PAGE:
Fergus Falls to Cormorant, Minnesota: (60kms)
Once again Super 8 had ticked all the boxes. They’ve got great rooms, they’ve always been quiet, they’re reasonably priced, and, you get breakfast thrown in.
So, with breakfast sorted earlier than usual, we doubled back and picked up the 88 heading north out of Fergus Falls. This was to avoid cycling on the Interstate. There was hardly any traffic at all. We made it up to the 59, turned right and headed towards Pelican Rapids. The shoulder was pretty good as we passed through the small villages of Elizabeth and Erhard. The land was gently rolling and the heat had died down for the time being.
We rode a bike path into Pelican Rapids and pulled into the Southtown gas station. Putting the bikes in the shade, we went in and bought pizza for lunch. We had only planned to go to Cormorant today and we were already well over half way. So we took our time, chatting with a few curious truck drivers and the woman who was running the place.
The bike path took us right into town then turned into the footpath. Not wanting to mix it with pedestrians, we got back on the road and headed through town to the turnoff for the 9 which would take us to the west side around Prairie Lake. We continued on the rolling hills of the 9 until it ran into the very busy 34. Fortunately, we only had a short ride before turning north and rejoining the 9 again.
We now found ourselves riding around Tamarack Lake and up to Pelican Lake. There were some seriously nice houses along the lake’s shores. One log house in particular was fantastic. At the top of Pelican Lake, we turned onto the 5, taking us up to Cormorant.
On the southern outskirts of town we found the Cormorant Inn. We’d already passed a couple of RV parks where we reckoned we’d be allowed to camp, but they were quite a way out of town and we knew we had a long haul tomorrow to get to Fargo.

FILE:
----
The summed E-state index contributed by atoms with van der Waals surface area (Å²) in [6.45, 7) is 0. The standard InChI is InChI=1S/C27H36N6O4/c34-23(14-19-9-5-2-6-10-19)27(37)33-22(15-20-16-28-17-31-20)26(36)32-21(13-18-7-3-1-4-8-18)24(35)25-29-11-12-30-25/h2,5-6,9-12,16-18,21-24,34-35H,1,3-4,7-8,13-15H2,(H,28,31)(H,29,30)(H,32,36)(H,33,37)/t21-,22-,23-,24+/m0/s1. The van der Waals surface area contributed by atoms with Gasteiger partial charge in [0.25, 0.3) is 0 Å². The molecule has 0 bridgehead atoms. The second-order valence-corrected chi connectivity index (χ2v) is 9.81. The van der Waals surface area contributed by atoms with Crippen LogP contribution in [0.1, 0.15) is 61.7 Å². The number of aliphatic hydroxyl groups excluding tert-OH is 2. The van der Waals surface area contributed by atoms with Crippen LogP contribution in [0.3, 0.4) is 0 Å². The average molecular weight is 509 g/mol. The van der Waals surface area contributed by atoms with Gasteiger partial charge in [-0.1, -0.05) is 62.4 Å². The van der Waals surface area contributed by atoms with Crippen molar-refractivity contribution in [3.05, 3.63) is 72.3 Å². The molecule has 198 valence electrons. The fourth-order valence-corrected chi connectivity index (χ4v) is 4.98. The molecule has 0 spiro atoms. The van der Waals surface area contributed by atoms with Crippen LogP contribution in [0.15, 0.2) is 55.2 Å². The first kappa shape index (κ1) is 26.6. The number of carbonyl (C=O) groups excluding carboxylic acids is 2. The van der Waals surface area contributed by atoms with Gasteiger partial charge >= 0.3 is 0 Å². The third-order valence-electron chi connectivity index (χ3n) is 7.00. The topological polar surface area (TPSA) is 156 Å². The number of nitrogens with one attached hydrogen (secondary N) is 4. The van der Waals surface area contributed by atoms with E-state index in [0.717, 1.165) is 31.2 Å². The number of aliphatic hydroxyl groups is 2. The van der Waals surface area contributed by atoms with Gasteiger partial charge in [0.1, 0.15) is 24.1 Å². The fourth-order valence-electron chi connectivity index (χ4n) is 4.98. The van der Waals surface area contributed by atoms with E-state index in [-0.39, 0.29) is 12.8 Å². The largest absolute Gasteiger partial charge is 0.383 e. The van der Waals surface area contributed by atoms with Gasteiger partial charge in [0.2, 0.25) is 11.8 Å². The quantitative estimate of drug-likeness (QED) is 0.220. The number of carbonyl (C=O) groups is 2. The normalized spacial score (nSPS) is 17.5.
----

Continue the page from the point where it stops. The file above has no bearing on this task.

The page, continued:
The Cormorant Inn looked OK, so we rode on in and checked it out. It was open, but there was no-one around. The place was completely empty. There we cars in the spacious carpark and an RV park and camping sites out the back. We waited for a while longer, not sure what to do. A young Bulgarian lad rode in on his bicycle. He was looking for work, but, like us, there was no-one to talk to. The only thing to do was to head into town and see what we could sort.
We pulled up at the Cormorant General Store and went and got some lunch. Across the road, the local pub’s carpark was full. There was obviously something happening, but it was still early in the day, so it seemed a bit weird. While we sat and waited, Sharyn rang Swannies Campground, about 5kms out of town on Middle Cormorant Lake. The girl there said we could come and pitch the tent, but it would cost us $55. Sharyn explained that we only needed a tiny square of grass, but the girl was adamant. She was obviously taking the piss and we’d sleep on the side of the road rather than give her our money!
With Swannies out of the equation, Sharyn rang the other campground nearby, also about a 5km ride, we’d left it to last as it was down on Ida Lake and we’d have to negotiate a long climb back into town in the morning. Alas, Tony’s Campground just would not answer their phone. The helpful guy in the store said they should be there though, and that they’d probably just gone out.
As we mulled over what to do, another touring cyclist rolled up to the store, coming from the opposite direction. Dan, from Utah, had just ridden from Fargo and was on his way to the east coast. We invited him to sit with us and we shared our predicament. He was also looking for somewhere to stay here, but we feared he’d have to keep cycling to the RV park we’d seen about 15kms back, or head to Pelican Rapids, making it a pretty long day.